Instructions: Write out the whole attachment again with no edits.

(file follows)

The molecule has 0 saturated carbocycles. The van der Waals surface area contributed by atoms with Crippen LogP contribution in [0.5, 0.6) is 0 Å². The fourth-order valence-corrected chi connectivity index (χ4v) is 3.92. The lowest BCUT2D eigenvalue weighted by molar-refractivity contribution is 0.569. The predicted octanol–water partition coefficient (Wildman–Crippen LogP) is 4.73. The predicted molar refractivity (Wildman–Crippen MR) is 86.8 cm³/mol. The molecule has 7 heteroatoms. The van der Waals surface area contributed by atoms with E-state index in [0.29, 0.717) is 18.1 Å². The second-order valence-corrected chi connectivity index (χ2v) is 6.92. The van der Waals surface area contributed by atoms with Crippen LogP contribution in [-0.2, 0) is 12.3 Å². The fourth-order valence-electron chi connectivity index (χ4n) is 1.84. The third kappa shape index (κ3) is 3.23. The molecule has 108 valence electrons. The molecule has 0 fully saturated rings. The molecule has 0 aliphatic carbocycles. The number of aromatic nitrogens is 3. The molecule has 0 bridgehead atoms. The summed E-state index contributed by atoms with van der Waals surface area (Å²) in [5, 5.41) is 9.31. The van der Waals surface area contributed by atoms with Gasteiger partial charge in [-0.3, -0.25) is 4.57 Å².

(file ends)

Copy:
The molecule has 0 saturated carbocycles. The van der Waals surface area contributed by atoms with Crippen LogP contribution in [0.5, 0.6) is 0 Å². The fourth-order valence-corrected chi connectivity index (χ4v) is 3.92. The lowest BCUT2D eigenvalue weighted by molar-refractivity contribution is 0.569. The predicted octanol–water partition coefficient (Wildman–Crippen LogP) is 4.73. The predicted molar refractivity (Wildman–Crippen MR) is 86.8 cm³/mol. The molecule has 7 heteroatoms. The van der Waals surface area contributed by atoms with E-state index in [0.29, 0.717) is 18.1 Å². The second-order valence-corrected chi connectivity index (χ2v) is 6.92. The van der Waals surface area contributed by atoms with Crippen LogP contribution in [-0.2, 0) is 12.3 Å². The fourth-order valence-electron chi connectivity index (χ4n) is 1.84. The third kappa shape index (κ3) is 3.23. The molecule has 108 valence electrons. The molecule has 0 fully saturated rings. The molecule has 0 aliphatic carbocycles. The number of aromatic nitrogens is 3. The molecule has 0 bridgehead atoms. The summed E-state index contributed by atoms with van der Waals surface area (Å²) in [5, 5.41) is 9.31. The van der Waals surface area contributed by atoms with Gasteiger partial charge in [-0.3, -0.25) is 4.57 Å².